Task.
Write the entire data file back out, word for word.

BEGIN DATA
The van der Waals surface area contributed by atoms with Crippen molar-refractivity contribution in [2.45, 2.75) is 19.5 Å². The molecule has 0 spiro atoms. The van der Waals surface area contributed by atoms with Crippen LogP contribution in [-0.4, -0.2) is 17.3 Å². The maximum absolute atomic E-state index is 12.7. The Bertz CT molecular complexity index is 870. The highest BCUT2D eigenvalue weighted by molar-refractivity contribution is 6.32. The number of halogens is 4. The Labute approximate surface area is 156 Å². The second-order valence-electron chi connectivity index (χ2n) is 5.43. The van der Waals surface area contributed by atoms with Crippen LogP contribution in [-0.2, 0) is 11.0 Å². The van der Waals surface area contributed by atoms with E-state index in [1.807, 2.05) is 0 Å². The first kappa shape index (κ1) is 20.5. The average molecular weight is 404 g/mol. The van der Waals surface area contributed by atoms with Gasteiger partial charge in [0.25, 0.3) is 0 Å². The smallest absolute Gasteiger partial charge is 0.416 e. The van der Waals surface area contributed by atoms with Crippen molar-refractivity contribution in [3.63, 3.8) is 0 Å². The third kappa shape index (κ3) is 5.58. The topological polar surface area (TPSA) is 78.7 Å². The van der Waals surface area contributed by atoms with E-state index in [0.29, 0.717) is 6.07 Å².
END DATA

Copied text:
The van der Waals surface area contributed by atoms with Crippen molar-refractivity contribution in [2.45, 2.75) is 19.5 Å². The molecule has 0 spiro atoms. The van der Waals surface area contributed by atoms with Crippen LogP contribution in [-0.4, -0.2) is 17.3 Å². The maximum absolute atomic E-state index is 12.7. The Bertz CT molecular complexity index is 870. The highest BCUT2D eigenvalue weighted by molar-refractivity contribution is 6.32. The number of halogens is 4. The Labute approximate surface area is 156 Å². The second-order valence-electron chi connectivity index (χ2n) is 5.43. The van der Waals surface area contributed by atoms with Crippen LogP contribution in [-0.2, 0) is 11.0 Å². The van der Waals surface area contributed by atoms with E-state index in [1.807, 2.05) is 0 Å². The first kappa shape index (κ1) is 20.5. The average molecular weight is 404 g/mol. The van der Waals surface area contributed by atoms with Gasteiger partial charge in [0.25, 0.3) is 0 Å². The smallest absolute Gasteiger partial charge is 0.416 e. The van der Waals surface area contributed by atoms with Crippen molar-refractivity contribution in [3.63, 3.8) is 0 Å². The third kappa shape index (κ3) is 5.58. The topological polar surface area (TPSA) is 78.7 Å². The van der Waals surface area contributed by atoms with E-state index in [0.29, 0.717) is 6.07 Å².